President Trump toned down his combative rhetoric in speaking to Congress but, more significantly, ditched his campaign promises about détente with Russia and a reduced military presence abroad, says Gilbert Doctorow.
By Gilbert Doctorow
Donald Trump’s speech on Tuesday to a joint session of Congress was a reasonably well-crafted and well-delivered exercise in communicating his case to the nation. The President opened with a description of the flurry of executive orders in his first 30 days in office, implementing promises made during the electoral campaign.
He then went on to describe the contours of legislation that his administration will send to Congress, starting with the budget and its scrapping of the cap on military spending, which is to enjoy a 10 percent rise in appropriations while domestic and other government spending is slashed. Then there was a review of his plans to repeal and replace Obamacare and a preview of his proposals for cutting taxes and regulations with the goal of creating more well-paying jobs.
In an emotional highpoint, Trump drew attention to the widow of a Special Forces soldier killed in a raid inside Yemen. He also presented a more compassionate – less combative – tone, calling on Democrats and Republicans to put aside their differences and work together. His 60-minute address was interrupted 93 times by applause, often standing ovations from Republicans but also some applause from the Democratic side, too.
Trump seemed to bask in the enthusiastic show of support, although such State of the Union speeches typically draw the same sort of surface adulation, with the members from the party in power cheering robustly and those from the other side offering sparser shows of support. Still, the televised images contrasted with the portrayal from the mainstream U.S. news media of an embattled leader caught in a Watergate-like scandal over supposedly illicit contacts with Russia, a narrative Trump mistakenly fed with the hasty firing of National Security Adviser Michael Flynn on Feb. 13 during a media frenzy about Flynn talking with the Russian ambassador during the transition.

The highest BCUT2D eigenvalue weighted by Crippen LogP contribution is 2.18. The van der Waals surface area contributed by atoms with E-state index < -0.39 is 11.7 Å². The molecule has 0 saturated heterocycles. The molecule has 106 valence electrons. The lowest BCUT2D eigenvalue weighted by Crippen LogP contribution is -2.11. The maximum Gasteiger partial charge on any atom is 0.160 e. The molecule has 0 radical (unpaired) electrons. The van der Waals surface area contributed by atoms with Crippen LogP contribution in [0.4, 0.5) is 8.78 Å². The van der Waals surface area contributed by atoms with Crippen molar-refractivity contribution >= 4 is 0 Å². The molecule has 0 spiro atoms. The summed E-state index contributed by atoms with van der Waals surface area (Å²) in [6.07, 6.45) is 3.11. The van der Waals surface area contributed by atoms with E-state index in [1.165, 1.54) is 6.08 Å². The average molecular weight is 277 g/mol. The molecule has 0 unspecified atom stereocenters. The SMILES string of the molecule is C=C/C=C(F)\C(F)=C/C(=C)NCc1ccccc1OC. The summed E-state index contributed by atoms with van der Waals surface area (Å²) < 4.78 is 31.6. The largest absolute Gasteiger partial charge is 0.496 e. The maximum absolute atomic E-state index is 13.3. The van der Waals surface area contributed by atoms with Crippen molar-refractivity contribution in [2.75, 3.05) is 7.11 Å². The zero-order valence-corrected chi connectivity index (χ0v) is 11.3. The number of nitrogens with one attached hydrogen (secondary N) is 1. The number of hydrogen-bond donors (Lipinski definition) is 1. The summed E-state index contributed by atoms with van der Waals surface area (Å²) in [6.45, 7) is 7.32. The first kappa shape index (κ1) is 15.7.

Flynn became the target of elements inside the U.S. government and the press who opposed Trump’s plans for détente with Russia. Those anti-détente forces are now flexing their muscles, with U.S. Ambassador to the United Nations Nikki Haley sounding much like her hawkish predecessor Samantha Power, insisting that the United States will not recognize Russia’s takeover of Crimea and then, this week, co-sponsoring a resolution in the U.N. Security Council condemning the Assad regime in Syria for allegedly using chemical weapons, a move that provoked angry protests and a veto from Russia’s envoy.
Meanwhile, Vice President Mike Pence, Secretary of State Rex Tillerson and Defense Secretary James Mattis carried messages to Europe reaffirming the U.S. commitment to NATO allies and blaming Russia for the failure of the Minsk Accords to resolve the crisis in Ukraine (although a major obstacle was created by the Ukrainian government when it insisted that ethnic Russian rebels in the Donbass region effectively surrender before other steps would be taken). The U.S. statements could have been delivered by neoconservative and liberal-interventionist diplomats from the past several U.S. administrations.
Only the last five minutes of Trump’s address to Congress dealt with foreign relations. And his own words were consonant with what his cabinet officers had been saying. Trump’s campaign opinions about NATO’s obsolescence had disappeared. Russia was not mentioned by name once in the speech, while America’s allies in NATO and in the Pacific were reassured that “America is ready to lead.” That statement was a rare instance when the entire congressional audience rose to its feet in applause.
Back on His Words
Those who had feared that Trump’s populism and “America First” rhetoric spelled isolationism were reassured that “Our foreign policy calls for a direct, robust and meaningful engagement with the world.”
In fact, in the entire speech, there were only a few lines toward the end that might give heart to those who hoped that Trump might pursue a dramatically new foreign policy that drew back from America’s vast network of military bases and the tendency to intervene in other countries’ affairs.